Caregivers face challenges of every type. Caregivers help persons with physical disabilities, aged persons, injured individuals, and persons struggling with a mental illness. Regardless of the cause, it is important, whether you have volunteered for the role, or it has been thrust upon you by circumstances unfortunate and unexpected, to learn how to deal with the issues that arise in a way that reduces stress and strengthens preparation and flexibility.
NAMI provides help for caregivers of persons with a mental illness. To get started with NAMI’s resources, START HERE..
Other resources are also available. Although NAMI South Bay can’t endorse or guarantee these other sources, they are available by various means, including the internet. Caregiver.com is one such resource. It includes articles, resources and advice for caregivers of all varieties, including caregivers dealing with the symptoms of psychosis. For instance, Its advice article about dealing with psychotic symptoms associated with schizophrenia begins:
Try to encourage them gently, never forcefully, to be a part of social gatherings when appropriate. Keep gatherings small and intimate, with one or two relatives or friends over for dinner instead of an all-day affair with the entire clan, like a wedding or family picnic; this may cause frustration and stress, helping to set the stage for another episode. Always discuss your plans with them, and suggest going on an outing once a week, like a drive or a walk in the country; go somewhere peaceful and quite, not hectic and noisy like a city…
The rest of the article can be found HERE.
Caregivers.com is not associated with NAMI. Do your own diligence. NAMI South Bay shares this information because it has become aware of the resource, but is not in a position to recommend, endorse or guarantee services or outcomes.
Please join NAMI South Bay at Diana’s Restaurant on Monday, August 31, 2015, for our 2015 Taco Night. Help support NAMI Walks. The cost is $20 per person. There will be entertainment, raffle, food, sing-along and prizes.
- When: 6 p.m. to 9 p.m., 8/31/15
- Where: 300 E. Sepulveda Blvd.
Diana’s Mexican Food Products is a family owned and operated enterprise that started from humble beginnings and continues to enjoy success that has carried its founders into the 21st century. Samuel F. Magaña came to America at the age of sixteen. He was the first employee hired by another large Mexican food company in Los Angeles, where he was eventually promoted to general plant manager, while concurrently attending night school to enhance his education. Today, the company’s client base reaches across the Pacific into Japan, where the popularity of authentic Mexican cuisine has skyrocketed. The family maintains a strong sense of civic duty in each community it does business in, and has been honored for its achievements, cultural support, and community-oriented activities.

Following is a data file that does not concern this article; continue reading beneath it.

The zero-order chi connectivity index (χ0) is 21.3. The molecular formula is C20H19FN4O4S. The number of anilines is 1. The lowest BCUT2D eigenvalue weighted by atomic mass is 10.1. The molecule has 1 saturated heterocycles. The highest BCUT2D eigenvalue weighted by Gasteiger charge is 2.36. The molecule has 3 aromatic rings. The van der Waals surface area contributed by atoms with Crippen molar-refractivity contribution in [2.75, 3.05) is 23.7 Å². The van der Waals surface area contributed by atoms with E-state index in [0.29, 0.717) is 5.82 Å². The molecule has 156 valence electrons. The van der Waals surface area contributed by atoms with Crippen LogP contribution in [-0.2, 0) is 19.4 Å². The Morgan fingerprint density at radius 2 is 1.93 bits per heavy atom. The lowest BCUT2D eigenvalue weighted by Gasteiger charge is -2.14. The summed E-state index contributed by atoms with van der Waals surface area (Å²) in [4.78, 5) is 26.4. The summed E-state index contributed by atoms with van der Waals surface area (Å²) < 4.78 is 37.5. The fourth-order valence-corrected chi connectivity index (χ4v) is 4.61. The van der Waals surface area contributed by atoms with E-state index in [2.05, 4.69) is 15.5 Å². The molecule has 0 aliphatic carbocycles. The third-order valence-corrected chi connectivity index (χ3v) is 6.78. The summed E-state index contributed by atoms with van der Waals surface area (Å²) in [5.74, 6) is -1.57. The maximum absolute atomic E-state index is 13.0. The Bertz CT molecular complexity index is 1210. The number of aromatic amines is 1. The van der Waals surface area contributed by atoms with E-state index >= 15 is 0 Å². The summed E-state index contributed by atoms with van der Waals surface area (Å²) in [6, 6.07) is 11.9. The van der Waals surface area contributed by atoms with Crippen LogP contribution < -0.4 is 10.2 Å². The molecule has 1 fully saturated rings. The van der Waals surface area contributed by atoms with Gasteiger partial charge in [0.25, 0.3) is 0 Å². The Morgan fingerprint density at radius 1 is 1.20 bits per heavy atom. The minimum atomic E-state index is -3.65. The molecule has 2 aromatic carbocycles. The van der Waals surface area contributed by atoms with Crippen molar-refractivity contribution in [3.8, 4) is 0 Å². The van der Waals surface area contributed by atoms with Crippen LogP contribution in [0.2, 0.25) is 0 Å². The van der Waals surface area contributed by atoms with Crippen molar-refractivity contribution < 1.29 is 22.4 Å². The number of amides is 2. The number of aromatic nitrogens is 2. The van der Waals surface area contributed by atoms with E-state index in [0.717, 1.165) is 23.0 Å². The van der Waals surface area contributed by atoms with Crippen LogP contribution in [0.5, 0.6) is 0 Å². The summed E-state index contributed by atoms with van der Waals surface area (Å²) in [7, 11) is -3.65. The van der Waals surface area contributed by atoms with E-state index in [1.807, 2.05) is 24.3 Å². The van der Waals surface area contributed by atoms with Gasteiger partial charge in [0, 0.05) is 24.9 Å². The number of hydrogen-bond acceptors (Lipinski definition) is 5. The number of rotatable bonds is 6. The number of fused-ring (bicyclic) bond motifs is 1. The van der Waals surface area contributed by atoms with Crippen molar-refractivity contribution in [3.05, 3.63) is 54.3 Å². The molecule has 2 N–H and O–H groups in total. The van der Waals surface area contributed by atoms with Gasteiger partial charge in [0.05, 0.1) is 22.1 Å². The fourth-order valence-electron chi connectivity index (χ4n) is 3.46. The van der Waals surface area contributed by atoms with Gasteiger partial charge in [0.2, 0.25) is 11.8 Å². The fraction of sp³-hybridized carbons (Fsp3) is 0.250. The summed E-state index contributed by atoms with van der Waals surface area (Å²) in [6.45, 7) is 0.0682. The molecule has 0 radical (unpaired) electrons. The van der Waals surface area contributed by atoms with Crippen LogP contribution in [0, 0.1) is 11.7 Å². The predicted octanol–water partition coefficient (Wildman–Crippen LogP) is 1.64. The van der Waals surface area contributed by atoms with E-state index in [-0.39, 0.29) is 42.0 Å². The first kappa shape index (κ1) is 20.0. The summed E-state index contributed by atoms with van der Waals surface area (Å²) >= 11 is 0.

NAMIWalks is an annual event involving tens of thousands of concerned citizens in more than 84 communities across the nation. Participants by region walk together to raise money and awareness about the country’s need for a world-class treatment and recovery system for people with mental illness. Funds raised at NAMIWalks provide substantial support to the local NAMI affiliates that participate in the walk. Interested persons can donate to support a walk team, can walk with a team, can become a team leader and form their own team to support their local NAMI affiliate, can attend the walk to support and cheer the walking participants, or can do any combination of these things and more.